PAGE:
Cooking Tips and Tricks for Camping

Cooking in the great outdoors can be an adventure in and of itself.

But just because you’re in the great outdoors doesn’t mean you can’t cook up a tasty meal that’s a little more complex than a hot dog and a couple of ears of corn over the campfire. You’ll be able to put out the fire in no time with the help of a few useful kitchen tools and a little bit of knowledge.

How to Deal with the Heat

There is no “set oven to 350 degrees F and timer for 30 minutes” with a campfire, unlike cooking in your kitchen. This fundamental form of cooking, on the other hand, necessitates gauging and controlling the level of heat. This can be accomplished by creating two fires, one for cooking and one to create a source of coals.

“Your cooking fire should be a channel of the main fire,” writes Nikki Fotheringham, author of several cookbooks on campfire cooking. You’d transfer the coals from the fire pit to your cooking fire. This enables you to regulate the temperature. It also prevents you from being caught with a dead fire and a half-cooked meal!”

Another pro tip: ashes are an excellent way to control the heat of the embers without completely extinguishing the fire. According to Nico Stanitzok, a chef, food blogger, and co-author of The Campfire Cookbook cover the embers with a shovel of ashes to help reduce some of their intensity.

To check on the heat level, Fotheringham recommends holding your hand 4 inches away from the coals until it gets too hot. Depending when it feels this way will indicate the degree of heat and therefore what would be best to cook. “If your hand feels too hot at the 2–3 seconds mark, this is a hot fire. You can cook steak on this perfectly. If it takes 5–7 seconds, this is medium hot. Bread, puddings, and frying veggies are all done at this temperature,” says Fotheringham.

Plan Your Meals

Try the following recipe: Packs of Campfire Foil

With a little prepping and planning, you can have a delicious meal with the added bonus of some wood smoke flavoring. The less chopping and mixing that needs to happen on-site, the better, as it requires less equipment to be hauled out and reduces the chances of cross-contamination or foodborne illness.

Stews and soups are simple to prepare ahead of time and then cook on the spot. Just make sure to keep the food cold until it’s time to cook it. Aluminum foil is a common household product that we highly recommend. He gave us this simple tip: “Aluminum foil is an excellent choice for preparing delectable food. Take the hot dog sausages and cut them into half-inch pieces. In a mixing bowl, combine a few diced peppers, onions, crumbled feta, and olive oil. Season with salt, pepper, thyme, rosemary, or a combination of the two. Wrap them in aluminum foil and cook them over open flames. It’s like a feast and very simple to prepare.”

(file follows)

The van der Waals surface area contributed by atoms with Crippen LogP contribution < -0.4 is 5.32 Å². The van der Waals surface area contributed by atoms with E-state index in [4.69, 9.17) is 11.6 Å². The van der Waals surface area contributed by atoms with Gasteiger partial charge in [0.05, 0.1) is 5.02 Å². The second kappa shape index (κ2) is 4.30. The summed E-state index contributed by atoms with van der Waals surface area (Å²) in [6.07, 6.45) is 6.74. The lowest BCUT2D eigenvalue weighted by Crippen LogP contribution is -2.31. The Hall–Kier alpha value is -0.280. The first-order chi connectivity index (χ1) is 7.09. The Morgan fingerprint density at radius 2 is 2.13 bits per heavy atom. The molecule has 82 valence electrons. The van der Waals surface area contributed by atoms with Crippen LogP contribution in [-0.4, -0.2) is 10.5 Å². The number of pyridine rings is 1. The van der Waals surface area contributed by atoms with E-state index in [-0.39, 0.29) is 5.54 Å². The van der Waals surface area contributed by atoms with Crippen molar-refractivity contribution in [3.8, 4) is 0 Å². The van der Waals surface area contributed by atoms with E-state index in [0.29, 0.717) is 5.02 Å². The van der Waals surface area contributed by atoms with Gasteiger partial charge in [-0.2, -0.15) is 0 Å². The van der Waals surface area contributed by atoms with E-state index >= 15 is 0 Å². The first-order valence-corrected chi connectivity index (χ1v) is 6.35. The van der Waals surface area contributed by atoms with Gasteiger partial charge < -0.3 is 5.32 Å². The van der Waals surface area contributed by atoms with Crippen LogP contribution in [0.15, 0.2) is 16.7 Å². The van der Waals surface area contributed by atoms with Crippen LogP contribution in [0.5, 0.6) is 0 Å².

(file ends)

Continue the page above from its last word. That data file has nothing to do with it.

The high heat from your campfire can be ideal for producing delectable and unexpected results. Squared-x recommends grilled pizza and even bread, both of which can be made simply in a cast-iron skillet or a Dutch oven. We adore this versatile 12-inch Lodge skillet, which can be used to sauté vegetables, fry pancakes, or make a memorable personal pan pizza. Take that sourdough starter you’ve been working on while on the road and bake it in the coals with this Staub Dutch oven.

Prepare Yourself

Try this breakfast recipe: Campfire Skillet Breakfast.

Remember to bring heat-resistant utensils, in addition, to cast iron cookware, as plastic can melt. A longer pair of tongs can come in handy when flipping steaks and grabbing burgers or sausages.

Maintain food safety by using a cooler packed with both ice and bags of cold water for any meat, dairy, or other items that require refrigeration, as explained by food safety expert Keith Warriner, the water keeps the temperature cooler for longer.

Because of COVID-19, access to park facilities may be limited, so bring bottles of water and soap for washing anything that comes into contact with raw foods, as well as hand sanitizer to help kill any harmful pathogens. Be wary of both large and small outdoor critters, and pack food in tightly sealed containers.

Whatever you enjoy cooking over a campfire, whether it’s a gourmet feast or just a couple of toasted marshmallows, make sure to extinguish all fires before leaving the area and stay safe.